China's Bike-Sharing Disaster

Chinese bike-sharing companies compete by flooding the market, and the consequences are stacking up!

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Picture of woodhatch49 achievements

+2 1. woodhatch commented 1 year ago

You'd have thought they could re-cycle them :'(
Picture of RobertTusk20 achievements

-1 2. RobertTusk commented 1 year ago

China sure is on a steep learning curve.
Trying to achieve in 50 years what the US achieved in 150 years is very ambitious.
Such growth is bound to have hiccups along the way especially if you are trying to create a capital market system that does
not slide into predatory or crony capitalism.
They had plenty of experience of cronyism in the old communist regime.
But the quest to build a sharing economy rather than a wanton consumer society is laudable.
It wants it's citizens to be solvent so they can buy Chinese products and services.
The model where consumers aspire to individual car ownership financed by perpetual auto finance is bad for the citizenry and terrible for the environment.
The evolution of bike sharing in China has taught China a lot of lessons.
These are now being applied to the big project - car sharing and ride hailing - and it's electric.
This is from last month.
Picture of Kenuty31 achievements

0 3. Kenuty commented 1 year ago

You do know most items, products, clothes, stores of all sorts major brand and business etc are all owned by chinese billionares in the u.s right?
Even the movie theatres you STEP IN today are owned by chinese shareholders.
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+1 4. RobertTusk commented 1 year ago

It's true Kenuty that China is by far the biggest manufacturing economy, with the EU 2nd followed by the US and then Japan.
Walmart billionaires flood the US with Chinese made goods.
Manufacturing has created many, many Chinese millionaires, and they live in China.
China has 338 billionaires most of whom live and operate in China.
The US has 680 billionaires most of whom live and operate in the US.
(Figures from May 2018).
Picture of snotraddict44 achievements

0 5. snotraddict commented 1 year ago

#2 all systems turn into cronyism unless you limit their power as the US attempted to do by the founding fathers.

Did China learn anything? With that amount of excess bikes it seems to me they could have headed that off at the pass long ago. Doesn't seem like it would take that much abuse by the bike companies to spark someone to say, "we need to fix this, it's getting out of hand." I guess they're as dim witted there as our leaders are here. Out here in the Los Angeles area, people are so sick of ditched scooters laying around everywhere that they take great joy (and video themselves) destroying them. LOL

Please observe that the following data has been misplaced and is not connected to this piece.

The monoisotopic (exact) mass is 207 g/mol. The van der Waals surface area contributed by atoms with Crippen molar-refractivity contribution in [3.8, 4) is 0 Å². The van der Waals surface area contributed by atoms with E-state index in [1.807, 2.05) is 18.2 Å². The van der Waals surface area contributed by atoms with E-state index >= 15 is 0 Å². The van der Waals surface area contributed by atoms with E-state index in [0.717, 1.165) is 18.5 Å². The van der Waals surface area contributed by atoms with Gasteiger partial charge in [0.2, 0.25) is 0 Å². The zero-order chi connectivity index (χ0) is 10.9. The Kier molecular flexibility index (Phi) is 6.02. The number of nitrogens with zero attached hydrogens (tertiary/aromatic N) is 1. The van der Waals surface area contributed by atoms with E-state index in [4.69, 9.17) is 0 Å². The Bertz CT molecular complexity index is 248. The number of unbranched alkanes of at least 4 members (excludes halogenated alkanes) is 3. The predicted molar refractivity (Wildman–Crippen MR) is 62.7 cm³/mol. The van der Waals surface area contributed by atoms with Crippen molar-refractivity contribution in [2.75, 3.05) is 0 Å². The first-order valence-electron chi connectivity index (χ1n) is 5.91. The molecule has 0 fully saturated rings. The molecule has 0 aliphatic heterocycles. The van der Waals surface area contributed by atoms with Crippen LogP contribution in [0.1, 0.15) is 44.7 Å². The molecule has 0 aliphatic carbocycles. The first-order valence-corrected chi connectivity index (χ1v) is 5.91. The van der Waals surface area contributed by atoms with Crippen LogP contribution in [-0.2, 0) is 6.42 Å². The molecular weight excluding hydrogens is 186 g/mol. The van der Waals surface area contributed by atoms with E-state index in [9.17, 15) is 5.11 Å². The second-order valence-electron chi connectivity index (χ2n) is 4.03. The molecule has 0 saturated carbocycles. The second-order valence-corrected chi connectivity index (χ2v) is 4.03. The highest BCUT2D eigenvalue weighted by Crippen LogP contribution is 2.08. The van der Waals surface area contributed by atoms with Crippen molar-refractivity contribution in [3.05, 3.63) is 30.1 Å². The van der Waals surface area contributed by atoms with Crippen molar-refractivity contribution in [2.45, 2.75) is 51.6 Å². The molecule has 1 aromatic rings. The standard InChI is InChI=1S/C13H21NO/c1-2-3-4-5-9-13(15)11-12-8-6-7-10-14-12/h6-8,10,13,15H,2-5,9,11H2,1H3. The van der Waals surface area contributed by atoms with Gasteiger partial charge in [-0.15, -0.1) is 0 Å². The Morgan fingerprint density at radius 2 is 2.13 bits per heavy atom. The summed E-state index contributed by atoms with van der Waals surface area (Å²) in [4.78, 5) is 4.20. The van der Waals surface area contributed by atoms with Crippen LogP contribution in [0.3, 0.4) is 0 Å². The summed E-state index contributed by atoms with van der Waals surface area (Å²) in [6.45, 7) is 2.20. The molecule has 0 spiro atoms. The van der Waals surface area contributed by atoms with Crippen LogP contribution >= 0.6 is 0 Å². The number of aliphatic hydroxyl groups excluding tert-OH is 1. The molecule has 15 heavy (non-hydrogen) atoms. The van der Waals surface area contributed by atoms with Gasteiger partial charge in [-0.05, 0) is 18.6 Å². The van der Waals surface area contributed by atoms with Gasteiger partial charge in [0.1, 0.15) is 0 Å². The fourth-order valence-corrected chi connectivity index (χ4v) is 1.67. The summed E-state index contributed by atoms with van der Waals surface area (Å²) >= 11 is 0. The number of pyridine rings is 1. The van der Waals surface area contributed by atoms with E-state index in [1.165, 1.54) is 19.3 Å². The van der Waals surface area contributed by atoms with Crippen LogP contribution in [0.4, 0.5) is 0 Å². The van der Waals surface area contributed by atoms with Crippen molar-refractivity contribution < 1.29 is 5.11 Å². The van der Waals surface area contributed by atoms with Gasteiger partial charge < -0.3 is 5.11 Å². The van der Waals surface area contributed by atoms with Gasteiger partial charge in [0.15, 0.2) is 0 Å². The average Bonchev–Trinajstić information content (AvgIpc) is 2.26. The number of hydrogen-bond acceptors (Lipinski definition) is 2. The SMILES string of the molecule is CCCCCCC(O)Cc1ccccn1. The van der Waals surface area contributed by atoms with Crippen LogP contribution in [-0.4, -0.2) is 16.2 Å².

Car-hailing, I assume that is the same thing as Uber. I've never understood the fawning over ride-sharing as part of the green goal. Whether you drive or Uber, you're still in a car taking up space on the road.
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0 6. Judge-Jake commented 1 year ago

I think the guy that suggested that scheme spoke too soon, they should put the brakes on the whole thing and ask him to retyre. He could then get a seat on a new board and see if he can handle a new venture. Either way he needs to tread carefully or he might get framed and saddled with a long sentence on a chain gang then he'll have to peddle drugs to get by cycle. :D
Picture of RobertTusk20 achievements

0 7. RobertTusk commented 1 year ago

Yup snotraddict,
China is going to have screw ups along the way some of them big ones.
Bringing 1,420 million people from a mainly agrarian society to a first world one in lifetime is unprecedented in human history.
China can learn from mistakes made in other countries but will also have to learn from it's own mistakes.
That was the subject of the link I put in comment #2

As regards fawning over car sharing.
On average cars are parked 95% of the time.

For private cars the % is even higher.
On average, in the west, folks spend up to one third of their income on a depreciating asset they use 5% of the time.
That does not make sense.
Take your own town for example - LA.
One third of LA space is occupied by car traffic resources be it highways, parking facilities etc.
Imagine if much of that could be turned over to housing.
China cannot ever offer its people 2 cars per household nor does it need to.
It now has the most advanced and extensive public transport system in the world.
But that is not enough.
It wants to be the first country to develop and deploy TAAS on a vast scale. (Transport As A Service).
When you need a car, an autonomous electric vehicle turns up.
At your destination you step out and walk away and the car goes to service another request.
Electric cars with 18 moving parts (as opposed 2,200 is a combustion engine) are good for 500,000 miles.
In constant use they should last 5 years just by replacing the tires.